7 Rules for Persuasive Dissent - Deepstash
7 Rules for Persuasive Dissent

7 Rules for Persuasive Dissent

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7 Rules for Persuasive Dissent

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Dissent In The Team

Decisions formed from a diversity of opinions usually lead to better long-term outcomes. So, when you believe that your team or organization is missing something important, moving in the wrong direction, or taking too much risk, you need to speak up. Done effectively, dissent challenges groupthink, reminds those in the majority that there are alternative paths, and prompts everyone to get creative about solutions.

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How To Bell The Cat

Six decades of scientific research point to strategies those without formal power can use to make sure their dissenting ideas are heard.

  • First, pass the in-group test by showing how you fit in.
  • Then pass the group threat test by showing how you have your team’s best interest at heart.
  • Make sure your message is consistent but creative and tailored for different people, lean on objective information, address obstacles and risks, and encourage collaboration.
  • Finally, make sure to get support.
  • Dissent isn’t easy but it can be extremely worthwhile.

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Demonstrate how Your Work Has Benefitted the Team

Perhaps you have indispensable skills, specialized knowledge, or vast experience that allowed you to play a “glue role” in an organization. You answer questions, help people, and amplify the contributions of others.

You might also point to mentorship, service, sacrifices, and overdrive mode in the presence of time, financial, and personnel constraints. This will remind people that you accumulated a large number of “idiosyncrasy credits” – that is license to cash in the goodwill you’ve earned and challenge the majority opinion.

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Pass the Group Threat Test

Illustrate that you have the best interests of the group at heart. Show that your primary concern is boosting the team’s chances of success and longevity.

Acknowledge potential upfront costs or short-term pain points, but explain that you’re focused on a better long-term future. If you stand to benefit from the direction suggested, address that conflict of interest. You want to inspire trust and evoke curiosity, not fear.

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Be Creative with Your Consistency

Recognize that mindless repetition doesn’t often work. What triggers and holds curiosity is expressing the same message in different ways. Use anecdotes and stories as well as data. Include precise details on the benefits of ideas. Help people imagine what they will be doing, thinking, and feeling six months and one year in the future. 

Make the relevance of your message clear to each person and tie it to what is deeply interesting and valuable to them. While you won’t know which arguments will be attractive to whom, you can have a master list from which to choose.

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Lean on Objective Information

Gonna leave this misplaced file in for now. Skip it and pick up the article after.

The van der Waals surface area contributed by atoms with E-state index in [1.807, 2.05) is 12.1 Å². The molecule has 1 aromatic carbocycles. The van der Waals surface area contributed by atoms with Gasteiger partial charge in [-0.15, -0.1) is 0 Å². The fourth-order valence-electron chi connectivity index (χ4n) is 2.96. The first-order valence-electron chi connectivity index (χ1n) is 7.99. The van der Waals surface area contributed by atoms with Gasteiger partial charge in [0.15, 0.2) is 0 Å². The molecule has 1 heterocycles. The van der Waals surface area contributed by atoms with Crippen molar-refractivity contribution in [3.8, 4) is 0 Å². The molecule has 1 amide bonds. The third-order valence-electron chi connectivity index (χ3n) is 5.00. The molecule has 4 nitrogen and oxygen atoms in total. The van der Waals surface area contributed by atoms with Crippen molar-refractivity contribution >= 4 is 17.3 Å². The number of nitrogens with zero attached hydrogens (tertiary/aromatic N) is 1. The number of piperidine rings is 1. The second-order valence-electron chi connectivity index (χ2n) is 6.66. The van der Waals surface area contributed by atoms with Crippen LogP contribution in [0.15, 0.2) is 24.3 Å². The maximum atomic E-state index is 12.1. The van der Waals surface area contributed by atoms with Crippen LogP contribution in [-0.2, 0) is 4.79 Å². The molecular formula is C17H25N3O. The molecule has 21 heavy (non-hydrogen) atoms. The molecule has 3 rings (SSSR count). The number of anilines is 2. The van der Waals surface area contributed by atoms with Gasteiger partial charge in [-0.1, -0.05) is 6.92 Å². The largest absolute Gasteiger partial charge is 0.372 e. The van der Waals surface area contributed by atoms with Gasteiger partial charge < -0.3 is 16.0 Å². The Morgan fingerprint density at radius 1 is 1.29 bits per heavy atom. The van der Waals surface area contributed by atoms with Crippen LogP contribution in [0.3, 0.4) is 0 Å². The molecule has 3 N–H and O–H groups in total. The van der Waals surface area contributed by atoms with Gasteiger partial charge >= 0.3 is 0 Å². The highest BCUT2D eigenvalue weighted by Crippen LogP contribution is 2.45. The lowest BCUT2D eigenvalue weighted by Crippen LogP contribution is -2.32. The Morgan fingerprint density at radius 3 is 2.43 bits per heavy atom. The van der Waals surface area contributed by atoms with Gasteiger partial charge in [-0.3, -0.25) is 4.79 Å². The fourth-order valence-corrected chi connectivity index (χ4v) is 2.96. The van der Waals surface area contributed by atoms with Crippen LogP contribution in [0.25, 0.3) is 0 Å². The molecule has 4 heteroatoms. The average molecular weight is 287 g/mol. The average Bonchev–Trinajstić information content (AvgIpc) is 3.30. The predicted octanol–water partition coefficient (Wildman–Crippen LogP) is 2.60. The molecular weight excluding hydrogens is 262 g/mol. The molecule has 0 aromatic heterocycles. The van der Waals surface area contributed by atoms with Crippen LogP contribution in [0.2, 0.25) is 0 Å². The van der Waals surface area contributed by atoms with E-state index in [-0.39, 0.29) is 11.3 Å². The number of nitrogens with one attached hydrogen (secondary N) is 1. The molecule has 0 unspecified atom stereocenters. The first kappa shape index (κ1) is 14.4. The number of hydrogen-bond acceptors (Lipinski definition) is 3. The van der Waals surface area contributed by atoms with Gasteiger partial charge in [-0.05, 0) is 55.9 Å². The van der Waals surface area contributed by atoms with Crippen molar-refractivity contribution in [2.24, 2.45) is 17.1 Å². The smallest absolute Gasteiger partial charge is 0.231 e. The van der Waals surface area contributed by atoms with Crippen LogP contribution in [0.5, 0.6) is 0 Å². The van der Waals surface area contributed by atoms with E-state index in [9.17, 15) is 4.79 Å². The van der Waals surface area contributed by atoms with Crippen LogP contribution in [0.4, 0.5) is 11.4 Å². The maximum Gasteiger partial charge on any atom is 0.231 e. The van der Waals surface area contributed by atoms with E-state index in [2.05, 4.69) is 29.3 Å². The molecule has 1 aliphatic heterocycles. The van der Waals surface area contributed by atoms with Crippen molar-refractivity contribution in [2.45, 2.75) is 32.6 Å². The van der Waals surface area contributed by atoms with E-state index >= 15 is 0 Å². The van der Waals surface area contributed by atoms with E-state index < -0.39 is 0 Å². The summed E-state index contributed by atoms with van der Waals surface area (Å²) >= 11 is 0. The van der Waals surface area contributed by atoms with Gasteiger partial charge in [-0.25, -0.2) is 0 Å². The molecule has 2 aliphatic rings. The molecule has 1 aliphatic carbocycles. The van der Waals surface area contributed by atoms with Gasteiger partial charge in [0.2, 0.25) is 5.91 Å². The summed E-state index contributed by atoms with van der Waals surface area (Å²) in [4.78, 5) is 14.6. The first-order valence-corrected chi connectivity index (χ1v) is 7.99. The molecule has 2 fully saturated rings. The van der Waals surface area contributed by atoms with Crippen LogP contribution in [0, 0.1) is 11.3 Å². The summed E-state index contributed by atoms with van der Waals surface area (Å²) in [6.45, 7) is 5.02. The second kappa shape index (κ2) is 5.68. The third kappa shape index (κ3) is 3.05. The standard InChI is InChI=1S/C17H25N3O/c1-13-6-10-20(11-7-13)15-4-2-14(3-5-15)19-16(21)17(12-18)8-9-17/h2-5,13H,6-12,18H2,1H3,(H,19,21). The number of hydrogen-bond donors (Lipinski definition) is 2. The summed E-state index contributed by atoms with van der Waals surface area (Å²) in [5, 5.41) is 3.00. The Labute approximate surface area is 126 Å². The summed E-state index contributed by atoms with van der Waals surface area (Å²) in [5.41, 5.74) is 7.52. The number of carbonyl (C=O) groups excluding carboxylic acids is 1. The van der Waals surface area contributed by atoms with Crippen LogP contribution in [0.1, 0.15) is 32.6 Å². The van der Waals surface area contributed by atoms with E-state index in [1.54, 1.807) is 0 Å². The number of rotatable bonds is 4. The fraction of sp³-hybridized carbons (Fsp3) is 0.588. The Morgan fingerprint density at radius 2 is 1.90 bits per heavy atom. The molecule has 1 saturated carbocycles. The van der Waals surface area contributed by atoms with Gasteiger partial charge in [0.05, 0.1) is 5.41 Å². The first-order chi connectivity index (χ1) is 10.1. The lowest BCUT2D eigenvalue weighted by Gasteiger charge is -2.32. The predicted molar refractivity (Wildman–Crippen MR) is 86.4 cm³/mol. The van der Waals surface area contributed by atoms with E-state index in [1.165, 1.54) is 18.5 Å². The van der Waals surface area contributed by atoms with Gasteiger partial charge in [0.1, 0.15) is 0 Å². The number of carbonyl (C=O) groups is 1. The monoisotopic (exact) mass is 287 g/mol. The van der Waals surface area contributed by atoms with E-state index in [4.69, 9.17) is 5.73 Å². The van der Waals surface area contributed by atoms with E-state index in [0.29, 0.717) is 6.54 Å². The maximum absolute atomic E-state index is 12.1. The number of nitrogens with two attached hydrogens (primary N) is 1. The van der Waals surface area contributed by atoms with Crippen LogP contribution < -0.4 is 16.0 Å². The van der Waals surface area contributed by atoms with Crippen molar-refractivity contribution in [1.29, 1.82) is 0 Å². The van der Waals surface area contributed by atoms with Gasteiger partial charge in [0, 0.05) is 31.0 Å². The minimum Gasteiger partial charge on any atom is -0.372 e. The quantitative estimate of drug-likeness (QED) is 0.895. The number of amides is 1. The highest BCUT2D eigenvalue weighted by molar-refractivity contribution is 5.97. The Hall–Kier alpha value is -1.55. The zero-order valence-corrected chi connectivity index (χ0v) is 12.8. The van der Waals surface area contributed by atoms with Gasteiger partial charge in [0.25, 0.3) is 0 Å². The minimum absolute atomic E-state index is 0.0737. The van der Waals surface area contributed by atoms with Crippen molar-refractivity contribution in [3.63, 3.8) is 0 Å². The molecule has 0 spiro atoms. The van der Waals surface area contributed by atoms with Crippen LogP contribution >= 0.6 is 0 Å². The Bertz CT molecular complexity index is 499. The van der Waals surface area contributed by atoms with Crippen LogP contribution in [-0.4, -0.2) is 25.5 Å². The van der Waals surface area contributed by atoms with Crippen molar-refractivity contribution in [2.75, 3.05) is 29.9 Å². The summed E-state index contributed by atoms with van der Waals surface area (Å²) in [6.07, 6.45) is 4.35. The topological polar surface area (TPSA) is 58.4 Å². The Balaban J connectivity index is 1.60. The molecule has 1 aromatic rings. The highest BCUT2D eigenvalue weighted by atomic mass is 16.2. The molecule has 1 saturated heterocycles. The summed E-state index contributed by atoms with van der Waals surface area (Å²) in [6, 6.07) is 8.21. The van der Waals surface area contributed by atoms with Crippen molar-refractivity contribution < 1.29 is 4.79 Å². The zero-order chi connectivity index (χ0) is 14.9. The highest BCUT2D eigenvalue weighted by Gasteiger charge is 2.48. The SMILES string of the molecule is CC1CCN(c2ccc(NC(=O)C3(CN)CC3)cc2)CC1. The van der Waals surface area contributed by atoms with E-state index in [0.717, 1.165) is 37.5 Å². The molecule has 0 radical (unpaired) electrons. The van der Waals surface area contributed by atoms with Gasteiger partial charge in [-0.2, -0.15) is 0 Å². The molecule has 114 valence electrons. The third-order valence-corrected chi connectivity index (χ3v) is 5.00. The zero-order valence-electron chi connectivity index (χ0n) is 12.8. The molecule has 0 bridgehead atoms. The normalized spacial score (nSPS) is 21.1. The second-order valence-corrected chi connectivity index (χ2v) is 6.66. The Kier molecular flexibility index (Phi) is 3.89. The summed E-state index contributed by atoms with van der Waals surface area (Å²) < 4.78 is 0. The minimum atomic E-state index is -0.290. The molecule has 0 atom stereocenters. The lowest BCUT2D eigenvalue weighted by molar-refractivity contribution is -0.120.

Label what is a subjective opinion and what has supported evidence. You earn an audience’s trust by anticipating their questions and already having answers ready. Show how your own view has updated over time in response to new high-quality information.

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Address Obstacles and Risks

It might feel intuitive to focus only on the positives and what an audience will gain. But it’s important to be upfront about the difficulty of executing your idea and the dangers that might arise as you pursue it. Transparency boosts persuasive appeal.

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Encourage Collaboration

Reduce the distance between you and your audience. Use “we” instead of “I.” Investigate and embrace the expertise of your teammates and explicitly ask for their assistance to improve on your idea. Show you know their background, and ask them to leverage this knowledge, strength, and skill. Offer opportunities for them to volunteer criticism and refinements.

Try also to meet with potential detractors in private (instead of public forums) so you can effectively address their concerns. Let them know how they’ve been helpful and give them credit as contributors to solutions.

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Get Support

Demanding activities, like dissent, are less daunting when bolstered by friends. Over the past few decades, scientists have discovered that the mere thought of existing healthy relationships allows us to believe that more is possible and act with bravery. When we know allies are just a phone call away, we view their capabilities as part of our own supply and can act with more confidence and resilience.

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The Bottom Line

Results are not guaranteed, but these seven rules ensure a greater probability of winning over an audience and turning dissenting ideas into accomplishments. What the world needs now are not conventional thinkers but people who dare to differ, deviate, and defy to make their organizations – and society – a better place.

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